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Is it worth it to grow my own hops or should I just buy them somewhere?

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3 Answers 3

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Growing and using your own hops exclusively presents two definite setbacks in brewing: variety and proportions.

When you grow your own, you're generally limited to a single variety of hops which limits the hop flavors in the beers you make. Some hops contain a lot of alpha acids are are great as bittering hops (e.g. magnum), while others impart things such as citrus notes, spiciness, and great floral aromas. Buying hops gives you the ability to perfect your hop schedule by choosing additions that add different things to the beer.

Growing your own hops also means you'll be adding whole hops cones or whole leave to your beer rather than pelletized hops. This isn't necessarily a bad thing; whole-leaf hops are great for dry-hopping, but pelletized hops are much easier to measure and give you greater control of your beer's bitterness and the other flavor/aroma notes mentioned above.

Of course, if you've got the space and are considering growing some hops, then by all means, do it! You can always brew a nice IPA with them, and if you end up using more than you intended to, just let the beer mellow a bit over time. There's nothing preventing you from growing some hops and buying hops for other beers as well. If I had the space, I'd certainly grow some myself, but I'd still buy pellets from my LHBS for many of my beers.

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There is satisfaction, and frustration, in growing hops. I personally have 6 hop varieties growing.

Problems:

  • variable yields. Your local weather will have a huge effect on what variety you can grow, and what yield you get. Some sources list between 1/2 to 2 pounds of dried hops per vine. I've never been able to get anywhere near that, even though my vines grow to 20 feet.
  • Repeatability. You'll only have a rough idea of the alpha acid content of your home grown hops; and this can vary year to year. If you have a favorite recipe it will be hard to duplicate the bittering from batch to batch.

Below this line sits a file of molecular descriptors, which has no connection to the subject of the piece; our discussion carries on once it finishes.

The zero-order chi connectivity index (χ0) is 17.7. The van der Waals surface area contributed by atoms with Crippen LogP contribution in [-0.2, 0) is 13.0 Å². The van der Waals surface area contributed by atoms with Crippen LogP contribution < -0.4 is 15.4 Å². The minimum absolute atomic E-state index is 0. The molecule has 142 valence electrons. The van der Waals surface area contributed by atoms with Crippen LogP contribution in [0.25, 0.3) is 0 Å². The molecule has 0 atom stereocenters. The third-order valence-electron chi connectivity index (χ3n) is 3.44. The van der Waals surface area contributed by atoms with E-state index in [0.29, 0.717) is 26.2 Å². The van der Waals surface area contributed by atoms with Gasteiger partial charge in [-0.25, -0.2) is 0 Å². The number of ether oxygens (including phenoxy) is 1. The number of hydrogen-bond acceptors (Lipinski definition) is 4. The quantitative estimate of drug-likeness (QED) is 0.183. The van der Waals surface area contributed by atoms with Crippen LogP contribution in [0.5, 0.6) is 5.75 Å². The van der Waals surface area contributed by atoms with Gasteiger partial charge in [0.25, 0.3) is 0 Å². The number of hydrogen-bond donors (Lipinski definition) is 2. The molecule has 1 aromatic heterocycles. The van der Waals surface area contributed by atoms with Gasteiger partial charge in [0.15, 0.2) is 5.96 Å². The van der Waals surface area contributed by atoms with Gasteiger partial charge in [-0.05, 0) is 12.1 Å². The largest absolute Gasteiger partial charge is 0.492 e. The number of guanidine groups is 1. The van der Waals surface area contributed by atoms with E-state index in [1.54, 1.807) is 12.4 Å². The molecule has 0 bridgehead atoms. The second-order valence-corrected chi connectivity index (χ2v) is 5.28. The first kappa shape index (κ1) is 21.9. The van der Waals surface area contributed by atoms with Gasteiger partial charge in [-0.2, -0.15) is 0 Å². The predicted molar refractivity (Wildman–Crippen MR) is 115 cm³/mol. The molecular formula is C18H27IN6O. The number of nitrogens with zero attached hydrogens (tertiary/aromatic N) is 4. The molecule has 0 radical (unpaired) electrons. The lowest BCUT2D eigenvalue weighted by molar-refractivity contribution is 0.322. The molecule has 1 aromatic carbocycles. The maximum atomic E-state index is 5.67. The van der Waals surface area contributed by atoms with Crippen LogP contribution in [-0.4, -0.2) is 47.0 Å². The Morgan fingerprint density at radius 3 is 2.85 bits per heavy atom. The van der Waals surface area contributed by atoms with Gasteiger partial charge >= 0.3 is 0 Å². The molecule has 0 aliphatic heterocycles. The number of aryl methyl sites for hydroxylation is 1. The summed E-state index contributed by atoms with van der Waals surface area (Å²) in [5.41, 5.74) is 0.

Upsides:

  • Wet hopping. It's becoming more popular to make 'wet hop' ales, ie, beers that are using fresh picked, non-dried hops for their late additions and dry hopping. If you grow your own you'll have a ready supply of hops during harvest season.
  • Satisfaction- the fuzzy warm feelings of goodness you get out of growing your own and making something with it.

Unknown: Economics. Is it cheaper to grow your own? That depends. How much watering will you have to do? How much does water cost you? How much is your time worth? They don't require meticulous care, just watering and occasional checking for pests, and some early pruning work at the beginning of the season.

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I'm most interested because of the fuzzy-warm feelings. Even with the increased hop prices, unless you're brewing hundreds of gallons of beer, I don't think the price of buying hops would surpass the time and labor of growing hops. Kudos on growing so many varieties! I think a community wiki with hop growing tips and resources would be really great –  Jerry C. Jan 31 '11 at 5:19

If you enjoy gardening and have a good climate for hops, it is definitely worth it. There is something extra special about having a homebrew made with homehops.

That said, you will probably not have enough to supply yourself throughout the year, unless you have a much bigger yard than I do. My general habit is to make a wet hop beer once a year around harvest time (late August/early September for me) using the fresh hops right off the vine for late/finishing hops. I'll use store bought for bittering. If I have enough, I'll dry and use remaining hops for later batches.

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